Foster community spirit by setting up your front porch, paths and yard for social interaction
Many of us find ourselves living in communities defined not by common acquaintances, knowledge and culture, but by geography or economics. Rather than knowing our neighbors from childhood, we may not know our neighbors at all. To create a sense of community, it’s often necessary to bring people together so that they can get to know one another. By creating spaces where members of a neighborhood can mix naturally, communities can become communities in the true meaning of the word — places where people not only live together, but care about and watch out for one another.Encompassing the sidewalk, the front yard and walk, and the front porch, here are some ideas to help foster interaction with your neighbors.
1. Shade the sidewalk. Consider placing a tree where it will shade the sidewalk to help create a pleasant environment and encourage walking and visiting among neighbors. Trees provide rain and sun protection, and temperature differentials of 5 to 15 degrees are felt when walking on tree-canopied streets. In urban areas trees help mitigate the heat-island effect and provide a connection to nature.Most cities require permits for adding trees to a parkway (or hell strip), but permits are not usually required for planting on private property.
2. Set the fence back. Placing a low fence or wall back a few feet from the edge of the sidewalk allows room for planting, and plants provide visual interest for pedestrians. In addition to cheerful daisies like these, velvety plants such as lamb’s ear (Stachys byzantina) would work well.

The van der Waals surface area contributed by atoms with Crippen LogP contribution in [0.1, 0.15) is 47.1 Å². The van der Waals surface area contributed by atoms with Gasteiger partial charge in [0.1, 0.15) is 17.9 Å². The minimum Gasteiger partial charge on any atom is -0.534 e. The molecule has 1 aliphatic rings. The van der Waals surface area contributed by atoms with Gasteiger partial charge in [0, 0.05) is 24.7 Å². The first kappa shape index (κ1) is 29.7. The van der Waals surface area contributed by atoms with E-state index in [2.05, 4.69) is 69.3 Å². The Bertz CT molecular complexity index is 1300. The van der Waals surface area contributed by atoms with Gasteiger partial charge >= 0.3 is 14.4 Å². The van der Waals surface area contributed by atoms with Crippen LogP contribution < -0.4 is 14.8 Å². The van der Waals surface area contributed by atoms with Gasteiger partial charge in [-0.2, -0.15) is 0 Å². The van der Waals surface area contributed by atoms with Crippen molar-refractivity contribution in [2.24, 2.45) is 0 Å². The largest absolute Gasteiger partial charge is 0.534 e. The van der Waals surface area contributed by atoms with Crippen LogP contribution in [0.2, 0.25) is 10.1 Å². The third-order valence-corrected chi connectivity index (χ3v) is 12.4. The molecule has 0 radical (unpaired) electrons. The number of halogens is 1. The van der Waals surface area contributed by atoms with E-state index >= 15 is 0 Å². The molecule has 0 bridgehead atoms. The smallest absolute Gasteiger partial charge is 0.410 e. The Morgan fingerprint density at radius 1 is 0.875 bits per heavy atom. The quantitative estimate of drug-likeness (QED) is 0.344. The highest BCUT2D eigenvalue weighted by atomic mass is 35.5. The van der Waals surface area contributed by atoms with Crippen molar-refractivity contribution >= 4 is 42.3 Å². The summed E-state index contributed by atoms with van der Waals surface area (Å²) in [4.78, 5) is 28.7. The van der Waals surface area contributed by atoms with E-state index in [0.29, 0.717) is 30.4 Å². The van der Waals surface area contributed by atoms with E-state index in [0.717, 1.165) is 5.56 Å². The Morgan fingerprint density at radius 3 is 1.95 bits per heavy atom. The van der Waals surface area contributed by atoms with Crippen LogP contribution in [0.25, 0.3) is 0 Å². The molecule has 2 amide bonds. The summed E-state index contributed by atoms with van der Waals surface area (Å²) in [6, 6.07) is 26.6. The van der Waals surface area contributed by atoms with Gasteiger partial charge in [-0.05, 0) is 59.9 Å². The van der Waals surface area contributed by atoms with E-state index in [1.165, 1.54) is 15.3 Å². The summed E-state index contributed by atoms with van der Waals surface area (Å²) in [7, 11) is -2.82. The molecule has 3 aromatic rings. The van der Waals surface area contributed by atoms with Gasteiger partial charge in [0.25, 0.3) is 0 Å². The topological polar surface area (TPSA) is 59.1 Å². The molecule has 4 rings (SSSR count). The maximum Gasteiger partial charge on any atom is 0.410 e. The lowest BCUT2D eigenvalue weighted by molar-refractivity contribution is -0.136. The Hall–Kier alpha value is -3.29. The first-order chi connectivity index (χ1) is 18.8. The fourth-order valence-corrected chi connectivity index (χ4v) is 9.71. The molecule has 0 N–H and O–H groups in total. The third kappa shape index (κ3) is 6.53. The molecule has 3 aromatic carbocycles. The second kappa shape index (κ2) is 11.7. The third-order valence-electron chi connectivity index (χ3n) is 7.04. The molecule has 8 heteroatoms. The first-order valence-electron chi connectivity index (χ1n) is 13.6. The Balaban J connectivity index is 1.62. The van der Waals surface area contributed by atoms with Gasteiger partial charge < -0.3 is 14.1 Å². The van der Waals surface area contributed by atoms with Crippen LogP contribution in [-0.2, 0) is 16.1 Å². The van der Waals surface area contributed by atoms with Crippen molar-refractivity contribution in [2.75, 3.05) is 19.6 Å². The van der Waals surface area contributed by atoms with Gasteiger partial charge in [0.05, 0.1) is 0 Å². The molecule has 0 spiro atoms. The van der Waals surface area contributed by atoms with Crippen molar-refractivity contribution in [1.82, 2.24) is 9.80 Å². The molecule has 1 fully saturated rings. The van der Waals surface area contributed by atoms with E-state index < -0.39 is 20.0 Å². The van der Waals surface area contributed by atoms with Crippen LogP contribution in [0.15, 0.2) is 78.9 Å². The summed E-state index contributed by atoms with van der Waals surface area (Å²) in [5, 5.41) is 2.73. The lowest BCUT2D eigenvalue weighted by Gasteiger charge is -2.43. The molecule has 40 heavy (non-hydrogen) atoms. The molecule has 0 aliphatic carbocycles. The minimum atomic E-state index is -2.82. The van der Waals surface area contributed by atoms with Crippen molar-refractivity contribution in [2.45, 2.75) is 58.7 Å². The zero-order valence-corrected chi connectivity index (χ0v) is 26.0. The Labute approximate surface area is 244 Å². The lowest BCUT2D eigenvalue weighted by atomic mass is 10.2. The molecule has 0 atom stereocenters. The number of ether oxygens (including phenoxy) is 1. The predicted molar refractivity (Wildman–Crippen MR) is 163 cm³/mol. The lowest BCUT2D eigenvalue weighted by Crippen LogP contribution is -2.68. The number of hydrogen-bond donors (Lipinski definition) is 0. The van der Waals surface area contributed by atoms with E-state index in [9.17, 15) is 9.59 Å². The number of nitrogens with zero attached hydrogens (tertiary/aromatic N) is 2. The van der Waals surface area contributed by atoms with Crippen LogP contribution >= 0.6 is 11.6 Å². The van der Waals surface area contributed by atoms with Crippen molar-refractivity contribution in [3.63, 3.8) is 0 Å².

3. Add a little free library. Folksy and fun, Little Free Libraries are small (dollhouse size) structures for the front yard that allow neighbors and friends to take books home to read and leave behind their own books as well. You can make your own library or purchase one ready-made through Little Free Library. There are over 2,000 Little Free Libraries throughout the U.S. and abroad.More about Little Free Libraries | Little Free Libraries Take Manhattan
4. Try the funnel effect. Increasing the width of your home’s central path or stairway can help guide visitors to your door. Here tiled stairs are double the width of the home’s porch opening to help direct visitors upward. The stairs’ deep risers also double as seating for friends and neighbors. Full of color and texture, low-water greenery is planted at an angle and carefully tiered to keep the views to the neighborhood open.
5. Light the way. This one is a no-brainer. A means of welcoming visitors to your home at night, good lightingalso adds to safety and to the attractiveness of a front garden. It’s also a proven deterrent to crime.When lighting the front walk, take care to eliminate pools of light and darkness, which can be a hazard, particularly for elderly visitors. The goal is to have the walk evenly illuminated.
6. Create interest with plants. What you would like the experience of your front garden to be for your friends and neighbors? Richly textured planting designs help define the mood of the garden. Consider using plants that are either native or adapted to the region in which your home is located. This can help tie your garden to your region, giving it an all-important sense of place, and make it more sustainable at the same time.
7. Create a hangout space. Do you like the idea of relaxing on the porch, watching and talking to neighbors who pass by, but don’t have a front porch? No problem. A seating area in the front garden, perhaps nestled amongst mature trees, can be a welcoming spot in which to hang out with family or neighbors.
8. Add social seating. Outfit your porch for sociability — the more comfortable people are, the more likely they are to linger. And when they can face one another, they’ll be more likely enter into conversation. Tables that can hold food and drink provide another element of comfort.Your turn: Have you outfitted your front yard for sociability? Let us know how in the Comments